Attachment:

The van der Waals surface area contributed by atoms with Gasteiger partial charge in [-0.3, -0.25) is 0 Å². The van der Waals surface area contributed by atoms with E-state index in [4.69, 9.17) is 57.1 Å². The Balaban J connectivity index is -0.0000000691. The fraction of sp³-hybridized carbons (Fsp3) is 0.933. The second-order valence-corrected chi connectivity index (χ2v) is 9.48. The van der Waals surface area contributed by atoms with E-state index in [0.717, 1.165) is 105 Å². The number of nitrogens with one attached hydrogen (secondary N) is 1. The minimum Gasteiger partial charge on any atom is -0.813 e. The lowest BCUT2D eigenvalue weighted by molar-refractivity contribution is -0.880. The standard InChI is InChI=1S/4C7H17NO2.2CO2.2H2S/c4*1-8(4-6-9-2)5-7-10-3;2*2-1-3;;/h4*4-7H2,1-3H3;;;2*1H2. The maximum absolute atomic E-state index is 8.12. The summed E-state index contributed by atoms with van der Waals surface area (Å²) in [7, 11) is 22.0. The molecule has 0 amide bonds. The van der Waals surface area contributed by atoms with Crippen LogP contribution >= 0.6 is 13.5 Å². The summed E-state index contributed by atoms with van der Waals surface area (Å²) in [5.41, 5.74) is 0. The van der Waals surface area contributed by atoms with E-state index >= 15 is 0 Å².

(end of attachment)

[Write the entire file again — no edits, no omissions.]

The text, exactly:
The van der Waals surface area contributed by atoms with Gasteiger partial charge in [-0.3, -0.25) is 0 Å². The van der Waals surface area contributed by atoms with E-state index in [4.69, 9.17) is 57.1 Å². The Balaban J connectivity index is -0.0000000691. The fraction of sp³-hybridized carbons (Fsp3) is 0.933. The second-order valence-corrected chi connectivity index (χ2v) is 9.48. The van der Waals surface area contributed by atoms with E-state index in [0.717, 1.165) is 105 Å². The number of nitrogens with one attached hydrogen (secondary N) is 1. The minimum Gasteiger partial charge on any atom is -0.813 e. The lowest BCUT2D eigenvalue weighted by molar-refractivity contribution is -0.880. The standard InChI is InChI=1S/4C7H17NO2.2CO2.2H2S/c4*1-8(4-6-9-2)5-7-10-3;2*2-1-3;;/h4*4-7H2,1-3H3;;;2*1H2. The maximum absolute atomic E-state index is 8.12. The summed E-state index contributed by atoms with van der Waals surface area (Å²) in [7, 11) is 22.0. The molecule has 0 amide bonds. The van der Waals surface area contributed by atoms with Crippen LogP contribution >= 0.6 is 13.5 Å². The summed E-state index contributed by atoms with van der Waals surface area (Å²) in [5.41, 5.74) is 0. The van der Waals surface area contributed by atoms with E-state index >= 15 is 0 Å².